Many pundits rank El Patio among the top four or five New Mexican restaurants in Albuquerque, leaving one to wonder if voters on “best of” polls mistakenly stuff the ballots for “El Pinto” when meaning to vote for El Patio which is several orders of magnitude better.  You’d think after the “dangling chad” episodes during the 2000 presidential elections in Florida, more extreme care would be taken in the voting process.

Salsa isn’t complementary at El Patio, but it’s worth the paltry pittance for which you pay for it, especially considering the attentive wait staff is on the ball to replenish each ramekin just as you’re running low.  The salsa is jalapeno based, but it includes a tinge of red chile powder.  In any case, this is a wonderful salsa, some of the very best in the city.  This flavorful salsa has a nice piquant bite that will get your attention without dulling your taste buds for your entrees.  The accompanying chips are low in salt, crisp and formidable enough to scoop up ample amounts of salsa.  In its September, 2012 edition, Albuquerque The Magazine named the salsa at El Patio the seventh best in Albuquerque from among 130 salsas sampled throughout the city.

Green Chile Chicken Enchiladas

30 June 2017: The restaurant’s most popular entree, according to the menu, are the green chile chicken enchiladas.  El Patio is so accommodating (one of the main reasons for its popularity), you can have dual meat–beef and chicken–enchiladas and you can have them Christmas style and on blue corn tortillas with the requisite fried egg on top.  This best of all worlds approach for one of New Mexican cuisine’s most versatile entrees is my favorite way to have them.  The shredded chicken is moist and delicious, prepared to absolute perfection.  The beef is ground hamburger, not shredded beef as Mexican restaurants will serve on enchiladas, but the beef is well-seasoned and not refried as some restaurants are apt to do.  The red chile is rich and flavorful at about a medium level of piquancy.  The green chile has a fresh, fruity taste.  Both are par excellence.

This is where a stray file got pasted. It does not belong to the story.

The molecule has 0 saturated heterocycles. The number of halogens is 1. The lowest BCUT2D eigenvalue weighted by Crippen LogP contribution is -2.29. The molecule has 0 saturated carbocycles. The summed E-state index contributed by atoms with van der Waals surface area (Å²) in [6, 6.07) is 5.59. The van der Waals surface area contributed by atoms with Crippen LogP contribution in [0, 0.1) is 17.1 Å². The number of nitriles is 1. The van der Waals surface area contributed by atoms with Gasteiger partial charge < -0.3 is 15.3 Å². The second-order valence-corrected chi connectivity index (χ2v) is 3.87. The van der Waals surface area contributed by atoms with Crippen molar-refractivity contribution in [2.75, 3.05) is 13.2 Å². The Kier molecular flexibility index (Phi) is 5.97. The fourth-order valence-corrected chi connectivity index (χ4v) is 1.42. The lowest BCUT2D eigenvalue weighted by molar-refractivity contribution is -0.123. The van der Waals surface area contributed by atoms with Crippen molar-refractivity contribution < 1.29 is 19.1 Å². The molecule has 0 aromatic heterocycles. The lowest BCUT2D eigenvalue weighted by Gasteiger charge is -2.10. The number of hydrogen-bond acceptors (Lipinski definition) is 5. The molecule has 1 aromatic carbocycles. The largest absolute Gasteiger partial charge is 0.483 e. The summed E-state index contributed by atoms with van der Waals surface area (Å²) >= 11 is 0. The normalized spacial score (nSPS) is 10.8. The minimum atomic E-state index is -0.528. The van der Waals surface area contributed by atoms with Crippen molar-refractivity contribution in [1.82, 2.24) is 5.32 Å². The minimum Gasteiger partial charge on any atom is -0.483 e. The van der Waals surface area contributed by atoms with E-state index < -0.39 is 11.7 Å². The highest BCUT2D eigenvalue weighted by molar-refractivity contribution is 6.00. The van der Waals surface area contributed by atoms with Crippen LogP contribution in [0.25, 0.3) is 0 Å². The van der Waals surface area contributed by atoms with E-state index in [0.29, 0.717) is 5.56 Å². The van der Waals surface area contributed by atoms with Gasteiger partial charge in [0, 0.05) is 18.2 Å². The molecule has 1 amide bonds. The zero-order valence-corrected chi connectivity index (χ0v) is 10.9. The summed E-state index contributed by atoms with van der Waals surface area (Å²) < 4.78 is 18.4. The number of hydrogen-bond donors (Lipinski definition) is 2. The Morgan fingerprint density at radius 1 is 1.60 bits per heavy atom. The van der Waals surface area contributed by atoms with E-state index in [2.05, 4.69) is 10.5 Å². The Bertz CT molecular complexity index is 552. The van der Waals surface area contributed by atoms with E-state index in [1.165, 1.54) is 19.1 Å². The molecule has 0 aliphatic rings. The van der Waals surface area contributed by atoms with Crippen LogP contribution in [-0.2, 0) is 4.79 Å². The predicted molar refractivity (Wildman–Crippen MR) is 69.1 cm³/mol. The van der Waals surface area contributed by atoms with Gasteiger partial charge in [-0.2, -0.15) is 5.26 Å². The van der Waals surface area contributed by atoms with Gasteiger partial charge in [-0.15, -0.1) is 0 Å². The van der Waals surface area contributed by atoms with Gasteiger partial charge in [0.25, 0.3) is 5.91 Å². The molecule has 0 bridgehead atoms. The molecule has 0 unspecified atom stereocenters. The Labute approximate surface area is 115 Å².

31 December 2011: Carne Adovada is available in several dishes, including on a smothered or hand-held burrito. Because the chile with which carne adovada is smothered is oftentimes not the same chile in which the pork is prepared, my Kim will never order a smothered carne adovada burrito. She contends it allows her to better enjoy the purity of the adovada. El Patio’s adovada is outstanding, well worthy of a visit from my friend Ruben Hendrickson whose quest for the perfect carne adovada continued until his passing on 30 May 2016 (I miss you, dear friend). The pork is spoon tender (that means even more tender than fork-tender) and absolutely delicious, a benchmark which competes with some of the very best in the city.

Combination Plate

1 July 2017: El Patio’s combination plate is the best way to introduce newcomers to some of the best the restaurant has to offer.  A veritable platter is brimming with two cheese enchiladas engorged with chile, a chile relleno and a taco (thankfully served on a small plate) all topped with shredded Longhorn Cheddar and your choice of chile.  Longhorn Cheddar is what makes the cheese enchiladas some of the very best you’ll ever have.  It’s a good melting cheese with a nice degree of sharpness and terrific cows’ milk flavor.  The chile relleno is especially noteworthy.  A single sweet-piquant chile is stuffed with even more of that luscious Longhorn cheese then battered lightly and deep-fried.   It’s quite good.  So is the taco.  Given your choice of carne advocada, chicken or ground beef (all good), opt for the carne adovada.  It’s prepared on a hard-shelled corn tortilla that crumbles quickly, but that’s why God invented forks.

Each entree is served with pinto beans (not refried), boiled and peeled potatoes and lots of garnish (lettuce and tomato).  The potatoes have a consistency near being mashed.  Similar to the boiled potatoes at Duran’s Central Pharmacy, they appear to be an anomaly at first in that they’re not crisply fried, but by your second forkful, you’ll be hooked.  The potatoes have a sweet-savory marriage that makes them a joy to eat.  The beans are perfectly cooked and absolutely delicious.


1 July 2017:  There’s a short list of fajitas on our list as best in the Duke City.  Topping our current list are the fajitas at El Patio.  Among the many reasons we esteem these so highly is the full half-pound of marinated steak, as tender and flavorful as any fajita beef we’ve ever enjoyed.  The marinated steak is hand-cut and sauteed with green and red peppers, mounds of onions, and diced tomatoes. They’re served with guacamole, sour cream, pico de gallo, salsa, a side of potatoes and two flour tortillas (white or wheat).  Oh, and there’s plenty of Longhorn cheese, too.

Entrees also include complementary sopaipillas.  Large, cloud-like and puffy, they emit wisps of steam as you cut into them to form a pocket for honey.   Kudos to El Patio for serving real raw honey, not that aberrational honey-flavored syrup.   These sopaipillas are not doughy as some sopaipillas are made, but rather have thin walls that are easy to penetrate, but not so thin that they’re sieves for the honey. If you don’t imbibe adult beverages, the watermelon limeaid is a very nice alternative.  It’s more tangy than it is sweet and it’ll quell your thirst on the dog days of summer.